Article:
- Seek to identify and overcome the analytical limitations of our historical understanding of environmental commons, as provisionally and non-exhaustively sketched out above.
- Contribute to the development of the emerging research (e.g., Greer 2012) on the historical trajectories of the commons in France’s colonial empire.
This choice of a wide but circumscribed field for analysis (France and its colonial empire) reflects our desire to (1) privilege above structural comparisons an analysis of the actual historical processes by which environmental commons developed against a background increasingly marked in Metropolitan France by the action of central government; (2) extend our knowledge of the history of these social forms in the various contexts of the French Empire, paying particular attention to : (1) circulation between these contexts and between them and Metropolitan France (2) both to the colonists’ commons and to indigenous commons under colonialism.
Proposals are welcome that develop comparative and/or connected historical approaches on this basis.
Issues addressed in the conference will include but are not confined to—
- Commons as institutions: structure and development of the groups of rights holders; rules for use, monitoring and sanction; institutional dynamics; the oral and written in the operation of the commons
- Commons and environment: socio-ecological adaptation and co-evolution; sustainable and destructive use of resources; environmental reflexivity and commons; commons and awareness/perception of time-scales; ecological effects of enclosures; “conservation enclosures”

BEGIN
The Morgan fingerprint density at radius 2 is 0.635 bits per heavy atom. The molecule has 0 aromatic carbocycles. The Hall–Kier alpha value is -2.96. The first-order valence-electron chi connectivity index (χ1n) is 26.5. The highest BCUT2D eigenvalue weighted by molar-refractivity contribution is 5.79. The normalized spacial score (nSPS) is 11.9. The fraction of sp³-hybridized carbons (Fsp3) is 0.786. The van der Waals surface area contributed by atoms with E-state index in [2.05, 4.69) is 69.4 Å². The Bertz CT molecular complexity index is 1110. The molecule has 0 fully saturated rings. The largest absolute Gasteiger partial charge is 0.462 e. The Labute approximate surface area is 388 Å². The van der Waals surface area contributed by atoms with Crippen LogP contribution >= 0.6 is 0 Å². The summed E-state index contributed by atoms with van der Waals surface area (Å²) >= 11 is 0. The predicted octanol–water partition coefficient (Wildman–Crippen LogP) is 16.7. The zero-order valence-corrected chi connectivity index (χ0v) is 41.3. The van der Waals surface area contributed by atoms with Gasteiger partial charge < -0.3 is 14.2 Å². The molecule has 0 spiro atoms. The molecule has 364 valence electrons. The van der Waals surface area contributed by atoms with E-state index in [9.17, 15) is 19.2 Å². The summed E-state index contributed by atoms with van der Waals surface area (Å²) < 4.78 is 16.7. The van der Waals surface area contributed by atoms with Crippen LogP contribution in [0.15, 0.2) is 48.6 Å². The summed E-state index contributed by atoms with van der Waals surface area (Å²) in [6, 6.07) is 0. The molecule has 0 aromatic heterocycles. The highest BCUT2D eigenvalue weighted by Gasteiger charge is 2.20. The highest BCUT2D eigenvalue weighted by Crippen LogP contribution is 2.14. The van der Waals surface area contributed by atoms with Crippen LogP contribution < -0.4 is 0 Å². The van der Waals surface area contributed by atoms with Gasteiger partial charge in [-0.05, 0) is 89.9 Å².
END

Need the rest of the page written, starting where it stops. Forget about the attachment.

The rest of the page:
- Commons and Empire: commons of the colonizers and/or colonized (origin; dislocation; adaptation; interaction; hybridization); French law, Colonial law and non-Western law (e.g., Islamic law) in their relations with the commons
- Commons and risks: commons as mechanisms for mitigating ecological, social and economic risks; or indeed as factors of vulnerability
- Commons and poverty: survival mechanisms, criteria of justice, moral economy and popular protest
- Commons and (in)equalities: internal stratification and reduction/expansion of the groups of rights holders; resource grabbing; those excluded from the commons and the criteria for their exclusion (poor, foreign, aboriginal, racial categorization)
- Commons and violence: commons as mechanisms for minimizing intra- and inter-community conflict and violence; violence in the operation of the commons; violence and resistance to enclosures
- Commons and knowledge: historical theories, doctrines and arguments concerning commons
- Commons and law: commons in courts; commons as jurisdictions; legal knowledge, theories and techniques concerning commons
- Commons and states: interactions, co-evolution; direct or indirect government supervision; enclosures; commons and taxation; protection by central governments and central government control via commons
- Commons and municipal government: comparative history
- Commons and markets: producing for oneself, producing for the market; commons, monetization and market ethos
- Interaction between commons: borders; cooperation; conflict; circulation of people, resources, production and ways of operating
- Commons and non-written sources: oral history; visual history; archaeological sources
The conference will be held on 14 and 15 November 2016 at EHESS, 190-198 Avenue de France, 75013 Paris, France.
Working languages will be English and French, each speaker in his/her own language.
Proposed papers (in French or English) should be submitted by email to firstname.lastname@example.org by 1 July 2016 at the latest.
Each proposal must include the speaker’s last name, first name and email address; a curriculum vitae of no more than one side of A4; a title and proposed text of no more than 600 words. Selected speakers will have their travel and accommodation costs covered.
Replies to proposals will be sent out by 15 July 2016.
Deadline: July 1, 2016
Posted: June 10, 2016